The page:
Alone 10: The Machine For Undying

Alone 10: The Machine For Undying
Alone 10 The Machine for Undying review
  • UK publisher / ISBN: Cinebook - 978-1-84918-442-7
  • Volume No.: 10
  • Release date: 2016
  • English language release date: 2019
  • UPC: 9781849184427
  • Contains adult content?: no
  • Does this pass the Bechdel test?: no
  • Positive minority portrayal?: yes

For anyone who’s followed the story of the five children introduced in Alone’s first volume, the title’s exciting. These are basically nice kids who that sadist Fabien Vehlmann has subjected to all kinds of horrors, mental and physical, with the revelation that they’ve probably died and moved into the nightmare realm near the top of the list. Is he about to expand on the hope offered by the title? Well, no, but what Vehlmann does is possibly better.

In terms of the bigger picture The Machine For Undying is an interlude. It’s a complete story, but although it briefly looks in on Anton, Camille, Dodzi and Ivan, that’s via cameo pages, largely designed to add tension to Terry’s predicament, and as we saw in Before the Midnight Child, Leila’s likely to be out of action for a while. That leaves Terry from the original cast as the lead character in The Machine For Undying, and in fact the builder of the actual machine itself. “For power I collected all the batteries from the crying dolls and put them in the engine”, he explains, “then I drew the bestest control panel ever. D’you see all the dials and red buttons I put?” It’s wonderfully drawn from life, from the absolute faith a young child has in their ability to construct something, and the warmth and humanity is absolutely charming. At six Terry is the youngest of the original children, so he’s also the most vulnerable. That isn’t to say he’s not resourceful, and the way he reacts is not only sweet, it suggests Vehlmann is a fan of Home Alone. That’s because the warmth soon devolves into terror. Terry’s accompanied by the Master of Knives, or Dagga as he’s now known, and something he sees reverts his character back to previous dangerous levels.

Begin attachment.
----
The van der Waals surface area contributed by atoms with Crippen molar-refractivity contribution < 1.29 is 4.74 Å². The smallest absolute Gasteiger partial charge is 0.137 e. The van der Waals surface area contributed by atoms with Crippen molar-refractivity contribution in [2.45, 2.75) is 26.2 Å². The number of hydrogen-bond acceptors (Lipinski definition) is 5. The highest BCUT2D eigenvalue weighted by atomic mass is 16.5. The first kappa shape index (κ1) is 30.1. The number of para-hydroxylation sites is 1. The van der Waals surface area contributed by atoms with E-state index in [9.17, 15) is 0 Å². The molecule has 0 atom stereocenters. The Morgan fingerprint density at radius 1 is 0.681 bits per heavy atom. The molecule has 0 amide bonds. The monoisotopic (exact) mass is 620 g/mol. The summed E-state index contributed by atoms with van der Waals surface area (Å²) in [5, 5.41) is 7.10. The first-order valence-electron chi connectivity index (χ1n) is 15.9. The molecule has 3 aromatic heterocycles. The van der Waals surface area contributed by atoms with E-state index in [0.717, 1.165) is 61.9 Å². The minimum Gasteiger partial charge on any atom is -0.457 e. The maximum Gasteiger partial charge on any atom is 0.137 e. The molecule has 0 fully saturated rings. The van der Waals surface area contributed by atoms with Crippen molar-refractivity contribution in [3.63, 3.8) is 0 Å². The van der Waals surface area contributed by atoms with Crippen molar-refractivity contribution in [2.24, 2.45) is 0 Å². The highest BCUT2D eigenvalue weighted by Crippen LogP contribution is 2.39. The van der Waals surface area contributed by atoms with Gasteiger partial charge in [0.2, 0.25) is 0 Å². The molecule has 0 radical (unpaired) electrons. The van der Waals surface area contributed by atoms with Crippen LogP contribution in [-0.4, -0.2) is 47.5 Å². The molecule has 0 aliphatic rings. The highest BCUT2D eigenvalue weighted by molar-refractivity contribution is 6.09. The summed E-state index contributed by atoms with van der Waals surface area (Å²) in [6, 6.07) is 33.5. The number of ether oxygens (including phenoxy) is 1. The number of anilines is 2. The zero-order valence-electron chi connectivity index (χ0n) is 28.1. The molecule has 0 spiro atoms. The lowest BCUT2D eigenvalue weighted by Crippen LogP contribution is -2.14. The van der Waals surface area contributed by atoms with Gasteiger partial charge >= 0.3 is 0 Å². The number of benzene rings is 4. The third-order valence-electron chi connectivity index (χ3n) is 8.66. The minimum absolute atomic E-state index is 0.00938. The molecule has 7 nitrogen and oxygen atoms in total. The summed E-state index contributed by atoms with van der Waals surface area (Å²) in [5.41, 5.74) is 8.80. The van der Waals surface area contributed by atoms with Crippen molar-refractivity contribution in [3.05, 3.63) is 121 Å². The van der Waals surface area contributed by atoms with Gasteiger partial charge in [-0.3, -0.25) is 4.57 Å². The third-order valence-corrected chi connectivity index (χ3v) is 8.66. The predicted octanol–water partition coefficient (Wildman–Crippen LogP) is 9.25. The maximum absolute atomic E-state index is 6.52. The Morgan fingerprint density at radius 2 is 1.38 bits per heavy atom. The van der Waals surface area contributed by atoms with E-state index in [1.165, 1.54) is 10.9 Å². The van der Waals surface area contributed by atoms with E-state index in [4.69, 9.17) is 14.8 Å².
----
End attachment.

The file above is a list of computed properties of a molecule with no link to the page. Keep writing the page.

As ever, Bruno Gazzotti’s art is stunning. Much of the episode is set at a toy fair, and good use is made of scale. A reason Alone is such an ideal creative synthesis is that Gazzotti shines at making us believe that what we’re seeing are children, even when they’re scarred, and at differentiating between children of different ages. As we’ve seen over nine previous graphic novels, he takes pretty well anything he’s asked to draw in his stride, but especially impressive here is how he slightly redesigns a familiar character to reflect an adjusted status.

However good Terry’s story is, there is a feeling of marking time, with the ongoing plots barely addressed. This is the first album where there’s been no progress at all, and it’s unsatisfying, the brief appearances of other characters acting more as teasers. With greater gaps now between the albums, it’s not unreasonable to have expected a little more consideration from Vehlmann. What might be considered the main cast remain scattered and separated, and it remains for The Nailers in the Night to pick up the pieces.